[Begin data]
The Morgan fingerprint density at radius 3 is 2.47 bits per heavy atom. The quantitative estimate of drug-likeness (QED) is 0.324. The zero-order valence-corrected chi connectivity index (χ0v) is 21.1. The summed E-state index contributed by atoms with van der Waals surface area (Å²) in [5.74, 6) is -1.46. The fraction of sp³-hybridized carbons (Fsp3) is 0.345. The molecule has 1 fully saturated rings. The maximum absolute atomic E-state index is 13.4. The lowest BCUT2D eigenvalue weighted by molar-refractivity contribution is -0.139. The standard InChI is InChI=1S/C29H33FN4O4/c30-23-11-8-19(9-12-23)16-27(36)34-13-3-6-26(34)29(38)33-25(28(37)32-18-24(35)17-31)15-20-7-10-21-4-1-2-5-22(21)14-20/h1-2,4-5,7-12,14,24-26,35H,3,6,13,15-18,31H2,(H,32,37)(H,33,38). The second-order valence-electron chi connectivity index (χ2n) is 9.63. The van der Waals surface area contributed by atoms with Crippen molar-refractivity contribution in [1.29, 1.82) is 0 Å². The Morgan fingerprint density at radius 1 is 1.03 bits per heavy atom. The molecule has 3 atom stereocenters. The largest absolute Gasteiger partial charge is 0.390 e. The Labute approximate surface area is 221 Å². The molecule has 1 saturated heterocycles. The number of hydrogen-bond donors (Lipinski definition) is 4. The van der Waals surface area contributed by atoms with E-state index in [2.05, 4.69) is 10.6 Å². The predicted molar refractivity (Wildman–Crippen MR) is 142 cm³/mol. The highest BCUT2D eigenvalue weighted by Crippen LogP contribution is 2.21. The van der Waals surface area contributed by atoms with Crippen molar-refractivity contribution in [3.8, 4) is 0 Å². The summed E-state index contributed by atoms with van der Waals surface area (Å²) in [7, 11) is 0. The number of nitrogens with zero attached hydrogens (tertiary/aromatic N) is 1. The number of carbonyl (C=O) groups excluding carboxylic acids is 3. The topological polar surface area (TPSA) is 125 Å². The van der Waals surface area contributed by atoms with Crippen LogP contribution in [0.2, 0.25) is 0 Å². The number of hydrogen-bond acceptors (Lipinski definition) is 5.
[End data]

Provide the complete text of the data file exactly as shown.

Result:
The Morgan fingerprint density at radius 3 is 2.47 bits per heavy atom. The quantitative estimate of drug-likeness (QED) is 0.324. The zero-order valence-corrected chi connectivity index (χ0v) is 21.1. The summed E-state index contributed by atoms with van der Waals surface area (Å²) in [5.74, 6) is -1.46. The fraction of sp³-hybridized carbons (Fsp3) is 0.345. The molecule has 1 fully saturated rings. The maximum absolute atomic E-state index is 13.4. The lowest BCUT2D eigenvalue weighted by molar-refractivity contribution is -0.139. The standard InChI is InChI=1S/C29H33FN4O4/c30-23-11-8-19(9-12-23)16-27(36)34-13-3-6-26(34)29(38)33-25(28(37)32-18-24(35)17-31)15-20-7-10-21-4-1-2-5-22(21)14-20/h1-2,4-5,7-12,14,24-26,35H,3,6,13,15-18,31H2,(H,32,37)(H,33,38). The second-order valence-electron chi connectivity index (χ2n) is 9.63. The van der Waals surface area contributed by atoms with Crippen molar-refractivity contribution in [1.29, 1.82) is 0 Å². The Morgan fingerprint density at radius 1 is 1.03 bits per heavy atom. The molecule has 3 atom stereocenters. The largest absolute Gasteiger partial charge is 0.390 e. The Labute approximate surface area is 221 Å². The molecule has 1 saturated heterocycles. The number of hydrogen-bond donors (Lipinski definition) is 4. The van der Waals surface area contributed by atoms with E-state index in [2.05, 4.69) is 10.6 Å². The predicted molar refractivity (Wildman–Crippen MR) is 142 cm³/mol. The highest BCUT2D eigenvalue weighted by Crippen LogP contribution is 2.21. The van der Waals surface area contributed by atoms with Crippen molar-refractivity contribution in [3.8, 4) is 0 Å². The summed E-state index contributed by atoms with van der Waals surface area (Å²) in [7, 11) is 0. The number of nitrogens with zero attached hydrogens (tertiary/aromatic N) is 1. The number of carbonyl (C=O) groups excluding carboxylic acids is 3. The topological polar surface area (TPSA) is 125 Å². The van der Waals surface area contributed by atoms with Crippen LogP contribution in [0.2, 0.25) is 0 Å². The number of hydrogen-bond acceptors (Lipinski definition) is 5.